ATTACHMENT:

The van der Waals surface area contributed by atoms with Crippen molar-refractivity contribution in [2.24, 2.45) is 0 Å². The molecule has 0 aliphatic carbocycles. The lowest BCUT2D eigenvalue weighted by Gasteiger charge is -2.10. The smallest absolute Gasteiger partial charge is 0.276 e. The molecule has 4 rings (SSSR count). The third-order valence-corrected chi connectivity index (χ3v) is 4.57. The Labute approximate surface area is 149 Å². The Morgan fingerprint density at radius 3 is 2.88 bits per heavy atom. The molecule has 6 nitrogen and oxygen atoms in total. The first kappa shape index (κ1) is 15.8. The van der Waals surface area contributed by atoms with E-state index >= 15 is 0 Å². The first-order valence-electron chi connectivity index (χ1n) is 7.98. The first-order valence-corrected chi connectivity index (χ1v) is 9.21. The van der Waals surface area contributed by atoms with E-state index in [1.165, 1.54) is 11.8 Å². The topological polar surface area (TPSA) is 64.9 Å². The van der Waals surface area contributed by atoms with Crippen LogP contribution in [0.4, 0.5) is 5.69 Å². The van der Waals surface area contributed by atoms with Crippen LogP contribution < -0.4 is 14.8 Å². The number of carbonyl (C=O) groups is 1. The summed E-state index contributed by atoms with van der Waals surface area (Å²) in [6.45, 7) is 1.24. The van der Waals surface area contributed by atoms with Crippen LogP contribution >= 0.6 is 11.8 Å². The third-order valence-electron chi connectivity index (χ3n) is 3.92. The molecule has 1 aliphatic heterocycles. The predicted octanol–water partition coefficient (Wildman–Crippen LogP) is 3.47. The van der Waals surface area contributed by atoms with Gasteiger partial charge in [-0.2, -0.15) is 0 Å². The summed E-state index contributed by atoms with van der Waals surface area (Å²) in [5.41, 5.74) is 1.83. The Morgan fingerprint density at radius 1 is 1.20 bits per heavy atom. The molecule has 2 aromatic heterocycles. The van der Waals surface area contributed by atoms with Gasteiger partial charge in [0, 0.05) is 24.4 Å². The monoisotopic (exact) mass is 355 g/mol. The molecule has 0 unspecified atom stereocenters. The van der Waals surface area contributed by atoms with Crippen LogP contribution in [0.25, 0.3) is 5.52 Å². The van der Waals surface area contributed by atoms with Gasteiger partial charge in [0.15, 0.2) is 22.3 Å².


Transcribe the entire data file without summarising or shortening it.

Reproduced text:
The van der Waals surface area contributed by atoms with Crippen molar-refractivity contribution in [2.24, 2.45) is 0 Å². The molecule has 0 aliphatic carbocycles. The lowest BCUT2D eigenvalue weighted by Gasteiger charge is -2.10. The smallest absolute Gasteiger partial charge is 0.276 e. The molecule has 4 rings (SSSR count). The third-order valence-corrected chi connectivity index (χ3v) is 4.57. The Labute approximate surface area is 149 Å². The Morgan fingerprint density at radius 3 is 2.88 bits per heavy atom. The molecule has 6 nitrogen and oxygen atoms in total. The first kappa shape index (κ1) is 15.8. The van der Waals surface area contributed by atoms with E-state index >= 15 is 0 Å². The first-order valence-electron chi connectivity index (χ1n) is 7.98. The first-order valence-corrected chi connectivity index (χ1v) is 9.21. The van der Waals surface area contributed by atoms with E-state index in [1.165, 1.54) is 11.8 Å². The topological polar surface area (TPSA) is 64.9 Å². The van der Waals surface area contributed by atoms with Crippen LogP contribution in [0.4, 0.5) is 5.69 Å². The van der Waals surface area contributed by atoms with Crippen LogP contribution < -0.4 is 14.8 Å². The number of carbonyl (C=O) groups is 1. The summed E-state index contributed by atoms with van der Waals surface area (Å²) in [6.45, 7) is 1.24. The van der Waals surface area contributed by atoms with Crippen LogP contribution >= 0.6 is 11.8 Å². The third-order valence-electron chi connectivity index (χ3n) is 3.92. The molecule has 1 aliphatic heterocycles. The predicted octanol–water partition coefficient (Wildman–Crippen LogP) is 3.47. The van der Waals surface area contributed by atoms with Gasteiger partial charge in [-0.2, -0.15) is 0 Å². The summed E-state index contributed by atoms with van der Waals surface area (Å²) in [5.41, 5.74) is 1.83. The Morgan fingerprint density at radius 1 is 1.20 bits per heavy atom. The molecule has 2 aromatic heterocycles. The van der Waals surface area contributed by atoms with Gasteiger partial charge in [0, 0.05) is 24.4 Å². The monoisotopic (exact) mass is 355 g/mol. The molecule has 0 unspecified atom stereocenters. The van der Waals surface area contributed by atoms with Crippen LogP contribution in [0.25, 0.3) is 5.52 Å². The van der Waals surface area contributed by atoms with Gasteiger partial charge in [0.15, 0.2) is 22.3 Å².